Okay, perhaps that is a bit of an exaggeration, but seriously, I give pretty good advice. When people ask for it and they follow it, things tend to work out well. When they ask for it and do the exact opposite, not so much. I realize I am very, very lucky in a number of different ways— my husband and I have awesome communication and therefore a truly happy union, I get along freakishly well with my family and avoid the members that I have issues with, and I have a steady, good paying job with people I like. This means that I often can’t put myself in the shoes of someone who is having serious problems in these areas, but I try to be as empathetic as possible and impart any wisdom I have gleaned from my previous (fucking awful) relationships that may help with theirs. When people ask for advice, my, and I think most people’s, instinct is to give it. We all want to protect the people we care about from hurt, pain, wasted time, or inevitable heartbreak. We want them to be able to learn from our mistakes. Unfortunately, almost 100% of the time, they can’t. So what is one to do?
I have mentioned that I recently completed a rigorous training course to become an advocate for sexual assault and domestic violence victims. This training was intense, horrifying, and at times, almost too much to bear. I find myself looking more closely at people on the street, knowing that there are people walking among me that are inflicting violence on those closest to them in unimaginable ways. The training did much more than increase my suspicion, though. It forced me to take a hard look at myself, my preconceived ideas of problem solving, and my supposedly enlightened and privilege-acknowledging self. Most importantly, I had to unlearn how to give advice, or rather, to not give advice at all.
“What?” you may be asking yourself. Why go through the training on how to deal with these situations if not to help the people going through them? That’s the thing— the advice I would give doesn’t matter. What I would do in their situation doesn’t matter, because I am not in their situation. No amount of explanation can ever actually put me in the head space that an individual in crisis is in, so at the end of the day, my opinion doesn’t matter. So what do I do for our clients? What is my purpose, if not to help them? Ahhhh, there it is. I am there to help them, by providing the resources available and helping them come to their own decisions. I’m meeting them where they are and going forward from there.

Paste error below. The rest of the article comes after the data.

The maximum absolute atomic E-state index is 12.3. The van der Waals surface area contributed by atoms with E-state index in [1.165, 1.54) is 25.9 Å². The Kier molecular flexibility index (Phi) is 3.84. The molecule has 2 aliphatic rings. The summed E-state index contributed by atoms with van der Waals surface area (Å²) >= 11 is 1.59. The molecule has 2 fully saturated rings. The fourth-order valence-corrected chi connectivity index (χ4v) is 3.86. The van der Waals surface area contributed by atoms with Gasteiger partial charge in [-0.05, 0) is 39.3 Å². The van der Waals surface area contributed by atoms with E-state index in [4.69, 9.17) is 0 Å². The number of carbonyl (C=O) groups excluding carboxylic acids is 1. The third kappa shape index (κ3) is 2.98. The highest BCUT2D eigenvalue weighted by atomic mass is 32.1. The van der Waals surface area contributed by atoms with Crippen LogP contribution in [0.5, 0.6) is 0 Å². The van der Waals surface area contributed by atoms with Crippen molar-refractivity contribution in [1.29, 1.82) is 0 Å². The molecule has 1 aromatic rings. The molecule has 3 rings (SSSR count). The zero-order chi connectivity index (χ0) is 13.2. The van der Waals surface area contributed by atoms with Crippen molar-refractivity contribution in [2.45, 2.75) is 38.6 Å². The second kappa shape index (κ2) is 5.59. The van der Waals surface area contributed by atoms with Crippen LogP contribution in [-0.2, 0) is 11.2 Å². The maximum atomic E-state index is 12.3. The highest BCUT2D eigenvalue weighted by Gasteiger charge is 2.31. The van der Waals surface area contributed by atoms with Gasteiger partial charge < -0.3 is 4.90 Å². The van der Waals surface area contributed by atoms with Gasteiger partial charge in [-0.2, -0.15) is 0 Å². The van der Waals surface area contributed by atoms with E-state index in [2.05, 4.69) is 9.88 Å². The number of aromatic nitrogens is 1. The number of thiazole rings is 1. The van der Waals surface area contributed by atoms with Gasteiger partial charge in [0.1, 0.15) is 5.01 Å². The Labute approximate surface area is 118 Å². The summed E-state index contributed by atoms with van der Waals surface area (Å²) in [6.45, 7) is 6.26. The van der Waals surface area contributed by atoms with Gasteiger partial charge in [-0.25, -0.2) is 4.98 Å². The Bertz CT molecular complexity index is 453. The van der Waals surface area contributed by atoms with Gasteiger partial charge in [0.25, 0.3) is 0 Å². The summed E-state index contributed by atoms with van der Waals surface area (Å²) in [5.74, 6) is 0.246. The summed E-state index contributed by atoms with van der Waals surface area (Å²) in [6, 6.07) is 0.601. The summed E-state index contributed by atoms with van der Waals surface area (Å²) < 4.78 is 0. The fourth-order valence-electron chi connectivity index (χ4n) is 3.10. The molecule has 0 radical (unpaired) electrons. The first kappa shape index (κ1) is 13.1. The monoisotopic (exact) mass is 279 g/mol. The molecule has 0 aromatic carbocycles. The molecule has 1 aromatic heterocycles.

This is the main focus of our advocacy — meeting people where they are. Not physically, although we do that as well, but emotionally. Wherever they are, whether they are trying to leave their abuser for the first time or the tenth. We are there to help them navigate the emotional turmoil, the mountains of paperwork, and the consuming stress they are under by meeting them where they are and taking that journey with them. Holding their hands, but never pulling them in any one direction. Their decisions are not my decisions to make. They are theirs. They will never have ownership of their choices if they go from one person controlling all their decisions to an advocate making new ones for them. Even if it seems like they would like advice, even if they ask for advice, it is not my place to give it, because then it is my decision, not theirs.
This is incredibly difficult, I’m not going to lie. It is counter-intuitive to not provide advice when you are asked for it directly. On the other hand, how many times have you been frustrated when someone has asked you for advice, you provided well thought out arguments and steps to remedy their problem, and they ignored you and did what they wanted and everything went to shit? My husband was on the phone with a friend who is going through some pretty gnarly business right now, and I heard pieces of his side of the conversation over the course of their call. When he hung up, he asked me if I thought the advice he had provided sounded good. I asked him if he had ever asked his friend what he wanted to do. He admitted that he had not, but that his friend had asked for advice, so he gave it. I asked him if he thought the friend would follow through with any advice before he was actually ready to do so. He admitted that he didn’t think so.
This idea clearly extends far beyond advocacy. It has made me rethink so many discussions I have had over the years, and my complete lack of meeting the person where they were, as opposed to where I thought they should be or where I could get them to with the sheer force of my will and my words. It has helped me to understand why people have so often ignored exceptionally good advice. It has helped me increase my empathy towards others because it forces me to look beyond my own bullshit and focus on their situation. It has shown me that the only way to help someone else, truly, and in a lasting way, is to listen, offer resources, and just be there as they figure out and own their own choices. To meet them wherever they are.